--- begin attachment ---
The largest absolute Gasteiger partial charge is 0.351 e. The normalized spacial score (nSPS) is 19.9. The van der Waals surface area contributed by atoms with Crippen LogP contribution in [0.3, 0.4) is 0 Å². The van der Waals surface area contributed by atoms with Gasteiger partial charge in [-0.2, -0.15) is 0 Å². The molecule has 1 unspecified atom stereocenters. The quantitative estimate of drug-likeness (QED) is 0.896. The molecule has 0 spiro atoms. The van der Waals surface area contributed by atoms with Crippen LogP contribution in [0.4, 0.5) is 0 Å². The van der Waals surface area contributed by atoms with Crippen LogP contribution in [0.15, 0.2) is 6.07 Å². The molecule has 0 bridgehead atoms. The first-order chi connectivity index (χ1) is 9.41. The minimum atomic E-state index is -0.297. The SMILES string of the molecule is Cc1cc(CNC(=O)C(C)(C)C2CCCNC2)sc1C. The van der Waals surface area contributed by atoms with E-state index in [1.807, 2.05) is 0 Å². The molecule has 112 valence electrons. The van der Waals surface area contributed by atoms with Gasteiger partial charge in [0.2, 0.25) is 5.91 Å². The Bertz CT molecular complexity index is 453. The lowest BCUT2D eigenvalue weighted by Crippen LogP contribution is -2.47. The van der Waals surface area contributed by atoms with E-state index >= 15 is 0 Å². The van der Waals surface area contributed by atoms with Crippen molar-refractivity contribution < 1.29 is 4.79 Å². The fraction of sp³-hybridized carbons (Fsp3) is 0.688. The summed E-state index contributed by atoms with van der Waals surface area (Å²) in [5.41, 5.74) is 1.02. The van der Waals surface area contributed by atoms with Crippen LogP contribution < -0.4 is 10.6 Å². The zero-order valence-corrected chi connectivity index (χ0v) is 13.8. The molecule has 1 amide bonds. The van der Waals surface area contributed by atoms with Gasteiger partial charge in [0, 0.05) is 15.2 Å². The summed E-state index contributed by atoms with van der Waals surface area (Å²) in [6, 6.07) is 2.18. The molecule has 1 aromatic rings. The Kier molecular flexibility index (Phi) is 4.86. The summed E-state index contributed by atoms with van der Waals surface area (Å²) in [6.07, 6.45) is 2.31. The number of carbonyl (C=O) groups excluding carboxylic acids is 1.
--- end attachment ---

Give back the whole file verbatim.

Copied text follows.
The largest absolute Gasteiger partial charge is 0.351 e. The normalized spacial score (nSPS) is 19.9. The van der Waals surface area contributed by atoms with Crippen LogP contribution in [0.3, 0.4) is 0 Å². The van der Waals surface area contributed by atoms with Gasteiger partial charge in [-0.2, -0.15) is 0 Å². The molecule has 1 unspecified atom stereocenters. The quantitative estimate of drug-likeness (QED) is 0.896. The molecule has 0 spiro atoms. The van der Waals surface area contributed by atoms with Crippen LogP contribution in [0.4, 0.5) is 0 Å². The van der Waals surface area contributed by atoms with Crippen LogP contribution in [0.15, 0.2) is 6.07 Å². The molecule has 0 bridgehead atoms. The first-order chi connectivity index (χ1) is 9.41. The minimum atomic E-state index is -0.297. The SMILES string of the molecule is Cc1cc(CNC(=O)C(C)(C)C2CCCNC2)sc1C. The van der Waals surface area contributed by atoms with E-state index in [1.807, 2.05) is 0 Å². The molecule has 112 valence electrons. The van der Waals surface area contributed by atoms with Gasteiger partial charge in [0.2, 0.25) is 5.91 Å². The Bertz CT molecular complexity index is 453. The lowest BCUT2D eigenvalue weighted by Crippen LogP contribution is -2.47. The van der Waals surface area contributed by atoms with E-state index >= 15 is 0 Å². The van der Waals surface area contributed by atoms with Crippen molar-refractivity contribution < 1.29 is 4.79 Å². The fraction of sp³-hybridized carbons (Fsp3) is 0.688. The summed E-state index contributed by atoms with van der Waals surface area (Å²) in [5.41, 5.74) is 1.02. The van der Waals surface area contributed by atoms with Crippen LogP contribution < -0.4 is 10.6 Å². The zero-order valence-corrected chi connectivity index (χ0v) is 13.8. The molecule has 1 amide bonds. The van der Waals surface area contributed by atoms with Gasteiger partial charge in [0, 0.05) is 15.2 Å². The summed E-state index contributed by atoms with van der Waals surface area (Å²) in [6, 6.07) is 2.18. The molecule has 1 aromatic rings. The Kier molecular flexibility index (Phi) is 4.86. The summed E-state index contributed by atoms with van der Waals surface area (Å²) in [6.07, 6.45) is 2.31. The number of carbonyl (C=O) groups excluding carboxylic acids is 1.